Experimental and numerical study of cavitating flow around a surface mounted semi-circular cylinder
Artikel i vetenskaplig tidskrift, 2020
In this paper, the cavitating flow around a bluff body is studied both experimentally and numerically. The bluff body has a finite length with semi-circular cross section and is mounted on a surface in the throat of a converging-diverging channel. This set-up creates various 3D flow structures around the body, from cavitation inception to super cavities, at high Reynolds numbers (Re = 5.6*10^4 - 2.2*10^5) and low cavitation numbers (sigma = 0.56 - 1.69). Earlier studies have shown this flow to be erosive and the erosion pattern varies by changing the flow rate and w/o the cylinder; hence, this study is an attempt to understand different features of the cavitating flow due to the cylinder effect. In the experiments, high-speed imaging is used. Two of the test cases are investigated in more detail through numerical simulations using a homogeneous mixture model. Non-cavitating simulations have also been performed to study the effect of cavitation on the flow field. Based on the observed results, vortex shedding can have different patterns in cavitating flows. While at higher cavitation numbers the vortices are shed in a cyclic pattern, at very low cavitation numbers large fixed cavities are formed in the wake area. For mid-range cavitation numbers a transitional regime is seen in the shedding process. In addition, the vapour structures have a small effect on the flow behaviour for high cavitation numbers, while at lower cavitation numbers they have significant influence on the exerted forces on the bluff body as well as vortical structures and shedding mechanisms. Besides, at very low cavitation numbers, a reverse flow is observed that moves upstream and causes the detachment of the whole cavity from the cylinder. Such a disturbance is not seen in non-cavitating flows.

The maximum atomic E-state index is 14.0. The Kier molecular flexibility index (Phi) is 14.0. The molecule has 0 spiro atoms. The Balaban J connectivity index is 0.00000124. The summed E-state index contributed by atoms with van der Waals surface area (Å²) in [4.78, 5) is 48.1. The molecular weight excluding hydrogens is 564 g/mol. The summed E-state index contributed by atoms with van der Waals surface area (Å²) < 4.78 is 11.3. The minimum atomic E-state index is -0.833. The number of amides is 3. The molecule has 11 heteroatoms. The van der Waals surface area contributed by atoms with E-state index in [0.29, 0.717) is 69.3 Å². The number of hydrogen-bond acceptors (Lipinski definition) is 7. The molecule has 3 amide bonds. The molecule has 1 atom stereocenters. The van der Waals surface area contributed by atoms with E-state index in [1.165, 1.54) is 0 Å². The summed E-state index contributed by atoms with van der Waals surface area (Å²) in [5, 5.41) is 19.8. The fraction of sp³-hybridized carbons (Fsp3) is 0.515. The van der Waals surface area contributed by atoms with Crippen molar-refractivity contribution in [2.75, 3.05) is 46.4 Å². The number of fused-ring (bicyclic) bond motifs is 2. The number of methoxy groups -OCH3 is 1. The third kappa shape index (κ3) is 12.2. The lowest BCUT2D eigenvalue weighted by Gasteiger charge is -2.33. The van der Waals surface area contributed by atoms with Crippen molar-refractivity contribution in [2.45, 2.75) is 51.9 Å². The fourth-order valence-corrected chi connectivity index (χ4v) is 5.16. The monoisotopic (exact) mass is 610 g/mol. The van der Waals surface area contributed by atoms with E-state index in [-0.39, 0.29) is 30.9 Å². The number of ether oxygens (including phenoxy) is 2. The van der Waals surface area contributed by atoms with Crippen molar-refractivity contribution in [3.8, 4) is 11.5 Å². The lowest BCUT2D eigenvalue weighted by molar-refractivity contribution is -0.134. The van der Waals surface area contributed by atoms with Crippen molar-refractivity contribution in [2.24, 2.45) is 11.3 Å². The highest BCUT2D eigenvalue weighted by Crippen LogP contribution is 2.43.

High speed imaging